Young man photographed in his apartment

HIV self-stigma can manifest itself in many ways. From worrying about how a friend might feel if someone living with HIV shared a drink with them, to fear of an individual’s HIV status being known in the workplace.

HIV stigma at the individual level can be expressed as ‘self-stigma’, ‘self-limiting beliefs’ or ‘internalised stigma’ and can also be a consequence of ‘anticipated stigma’, i.e. where the individual’s fear of stigma is greater than what would be experienced.

HIV self-stigma has been shown to affect a person’s ability to live positively, to affect adherence to treatment and access to health services, and to diminish quality of life in general.1

Furthermore, self-stigma can be a self-fulfilling prophecy where an individual’s negative attitude and beliefs affect how they are treated.

C.M is open about her status, but she’s anxious. “I don’t know if I can get married when I am HIV positive! The way young men treat young women living with HIV makes them depressed and give up hope for the future.”

C.M is a participant in a support group led by Reseau Des Jeunes Vivant Avec Le VIH (RNJ+) in Burundi.

What do we know about HIV self-stigma?

Key findings from the Positive Perspectives survey:1

  • 61% of individuals said they had experienced self-stigma (e.g. feelings of self-blame, worry, guilt, lack of worth, need for secrecy) occasionally, quite often or very often in the last year.
  • Half (50%) also said they believe HIV creates limits on their lives.
  • More than half (51%) said they had changed career aspiration because of their diagnosis.
  • Nearly two-thirds (63%) worry about the impact of HIV on their sex lives, even though their HIV is controlled.
  • Self-stigma isn’t limited to any single socio-economic group either; it is seen across an array of populations where stigma and/or discrimination is present from social class to gender or ethnicity.

“He came to my house every day trying to be a friend to me, but by then I was a closed book,” says Tendai. “I didn’t want to be anyone’s friend. I thought ‘can’t he see that I’ve got sores all over my body and everyone in this community is disowning me to play with?’ But he was so persistent.”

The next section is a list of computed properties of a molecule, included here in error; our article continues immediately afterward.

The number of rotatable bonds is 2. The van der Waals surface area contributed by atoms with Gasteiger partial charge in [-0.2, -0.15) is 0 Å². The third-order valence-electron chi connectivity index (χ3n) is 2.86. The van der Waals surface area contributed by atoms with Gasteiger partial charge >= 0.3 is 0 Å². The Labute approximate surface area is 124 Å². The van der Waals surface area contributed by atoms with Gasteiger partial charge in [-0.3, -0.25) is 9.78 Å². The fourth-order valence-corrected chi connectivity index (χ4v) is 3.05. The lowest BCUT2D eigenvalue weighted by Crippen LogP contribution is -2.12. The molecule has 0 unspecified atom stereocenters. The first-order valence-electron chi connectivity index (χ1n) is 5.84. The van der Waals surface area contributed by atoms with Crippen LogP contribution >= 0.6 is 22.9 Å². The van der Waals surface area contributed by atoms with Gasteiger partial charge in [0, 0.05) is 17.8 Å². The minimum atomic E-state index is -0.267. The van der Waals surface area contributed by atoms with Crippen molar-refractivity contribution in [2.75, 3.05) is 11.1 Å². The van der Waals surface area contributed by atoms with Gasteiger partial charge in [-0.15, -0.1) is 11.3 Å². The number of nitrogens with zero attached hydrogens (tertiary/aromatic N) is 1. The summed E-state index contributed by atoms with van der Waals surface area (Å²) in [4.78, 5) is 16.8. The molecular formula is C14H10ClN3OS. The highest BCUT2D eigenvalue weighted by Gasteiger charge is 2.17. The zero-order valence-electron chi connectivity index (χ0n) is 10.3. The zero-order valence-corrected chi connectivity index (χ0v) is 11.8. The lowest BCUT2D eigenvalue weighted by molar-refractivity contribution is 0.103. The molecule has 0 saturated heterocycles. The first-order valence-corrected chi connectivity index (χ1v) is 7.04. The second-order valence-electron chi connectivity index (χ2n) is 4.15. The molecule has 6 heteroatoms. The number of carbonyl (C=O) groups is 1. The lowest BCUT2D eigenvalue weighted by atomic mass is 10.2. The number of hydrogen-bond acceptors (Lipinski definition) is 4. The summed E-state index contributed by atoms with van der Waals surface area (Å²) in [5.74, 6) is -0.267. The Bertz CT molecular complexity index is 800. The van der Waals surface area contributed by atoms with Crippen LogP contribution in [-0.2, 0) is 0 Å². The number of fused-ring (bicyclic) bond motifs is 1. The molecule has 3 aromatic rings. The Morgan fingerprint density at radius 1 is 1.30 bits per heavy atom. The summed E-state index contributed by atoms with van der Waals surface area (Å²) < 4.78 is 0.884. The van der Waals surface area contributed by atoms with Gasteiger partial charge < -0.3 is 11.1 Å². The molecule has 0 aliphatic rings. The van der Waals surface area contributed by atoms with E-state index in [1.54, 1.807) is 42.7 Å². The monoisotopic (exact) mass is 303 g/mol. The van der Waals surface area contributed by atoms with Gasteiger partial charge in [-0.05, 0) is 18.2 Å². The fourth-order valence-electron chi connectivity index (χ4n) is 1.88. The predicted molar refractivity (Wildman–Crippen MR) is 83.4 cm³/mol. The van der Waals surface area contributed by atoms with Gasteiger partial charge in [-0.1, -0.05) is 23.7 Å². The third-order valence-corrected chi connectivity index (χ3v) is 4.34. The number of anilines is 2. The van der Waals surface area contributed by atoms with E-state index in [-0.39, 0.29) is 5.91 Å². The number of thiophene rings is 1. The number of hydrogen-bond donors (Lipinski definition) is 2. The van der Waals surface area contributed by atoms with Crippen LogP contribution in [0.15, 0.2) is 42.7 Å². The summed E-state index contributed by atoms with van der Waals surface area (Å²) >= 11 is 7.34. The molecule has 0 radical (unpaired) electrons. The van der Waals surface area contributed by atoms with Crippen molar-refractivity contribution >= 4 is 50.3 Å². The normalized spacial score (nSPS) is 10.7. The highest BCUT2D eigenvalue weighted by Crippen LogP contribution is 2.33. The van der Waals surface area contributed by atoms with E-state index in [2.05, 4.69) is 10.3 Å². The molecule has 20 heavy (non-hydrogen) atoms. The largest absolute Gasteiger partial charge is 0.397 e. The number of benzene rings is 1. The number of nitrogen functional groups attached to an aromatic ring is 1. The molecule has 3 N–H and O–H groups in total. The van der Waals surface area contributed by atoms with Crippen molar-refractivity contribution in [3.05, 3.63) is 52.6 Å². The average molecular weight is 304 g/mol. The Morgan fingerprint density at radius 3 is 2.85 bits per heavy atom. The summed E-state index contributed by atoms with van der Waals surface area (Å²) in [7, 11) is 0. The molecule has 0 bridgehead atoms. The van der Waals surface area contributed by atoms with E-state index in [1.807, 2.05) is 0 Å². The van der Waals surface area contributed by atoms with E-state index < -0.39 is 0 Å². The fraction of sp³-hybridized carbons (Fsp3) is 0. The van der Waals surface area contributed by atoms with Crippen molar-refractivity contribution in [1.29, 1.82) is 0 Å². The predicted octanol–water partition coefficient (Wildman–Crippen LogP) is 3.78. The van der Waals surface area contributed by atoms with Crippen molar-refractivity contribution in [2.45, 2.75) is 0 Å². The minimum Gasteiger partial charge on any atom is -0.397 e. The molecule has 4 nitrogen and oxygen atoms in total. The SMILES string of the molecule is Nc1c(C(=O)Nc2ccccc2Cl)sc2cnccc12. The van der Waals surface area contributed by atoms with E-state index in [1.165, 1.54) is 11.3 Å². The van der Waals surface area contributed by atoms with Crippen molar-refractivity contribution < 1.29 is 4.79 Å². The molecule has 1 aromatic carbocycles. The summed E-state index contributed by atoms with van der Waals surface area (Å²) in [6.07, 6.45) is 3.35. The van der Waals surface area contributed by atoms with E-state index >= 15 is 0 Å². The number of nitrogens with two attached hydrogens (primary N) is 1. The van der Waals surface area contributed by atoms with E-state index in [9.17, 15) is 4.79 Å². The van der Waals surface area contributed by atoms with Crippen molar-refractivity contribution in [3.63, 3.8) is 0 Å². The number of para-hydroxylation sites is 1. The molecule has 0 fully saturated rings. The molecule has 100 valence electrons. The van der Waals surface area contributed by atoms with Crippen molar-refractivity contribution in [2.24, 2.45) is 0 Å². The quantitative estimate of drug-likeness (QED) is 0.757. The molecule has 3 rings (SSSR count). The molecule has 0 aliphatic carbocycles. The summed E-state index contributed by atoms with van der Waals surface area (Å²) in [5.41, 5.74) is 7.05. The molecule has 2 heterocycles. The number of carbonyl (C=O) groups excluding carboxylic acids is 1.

What we do to combat HIV stigma?

There is a wide body of learning in areas beyond HIV – such as gender, gender identity, sexual orientation, and ethnicity – where self-stigma and/or self-limiting beliefs have been studied. This shows that it is useful to think of support as having two components.

  • Identifying self-stigma and its manifestations in oneself or loved ones/significant others. Educational materials and support programmes developed for people living with HIV should include information on understanding and identifying self-stigma and provide tools to effectively address this.
  • Equipping the individual and close support networks with tools to address self-stigma and overcome lack of confidence and/or fear or shame when faced with it.

Our industry-leading Positive Action programmes, initially created by GSK and now run through ViiV Healthcare, have been tackling HIV stigma for over twenty years; working with the communities most vulnerable to HIV with efforts spanning innovations in HIV care services, initiatives aimed at preventing HIV, building capacity in grassroots communities and addressing HIV stigma and discrimination.

Through the Positive Action Challenges, Community Strategic Initiatives and Breakthrough funding streams, we identify and fund innovative strategies to link priority populations to stigma-free services. Read more about our Positive Action strategy for 2020 – 2030.


  1. The Positive Perspectives Survey Report. 2017. Available at: Last accessed: January 2021


Much has been done to reduce discrimination at an organisational level through anti-discrimination laws, but this varies across countries. More needs to be done to ensure that legislative frameworks are being implemented.

It is a fundamental human instinct to want a sense of family, to want to socialise, and to need a sense of belonging to a community (or multiple communities such as family, faith or interest-based).

Despite advances in prevention, people living with HIV continue to face challenges that impact their quality of life daily. HIV stigma persists, affecting those living with the virus as well as their support networks.

Reporting of side effects

If you get any side effects, talk to your doctor, pharmacist or nurse. This includes any possible side effects not listed in the package leaflet. You can also report side effects directly via the Yellow Card Scheme at or search for MHRA Yellowcard in the Google Play or Apple App store. By reporting side effects, you can help provide more information on the safety of this medicine.

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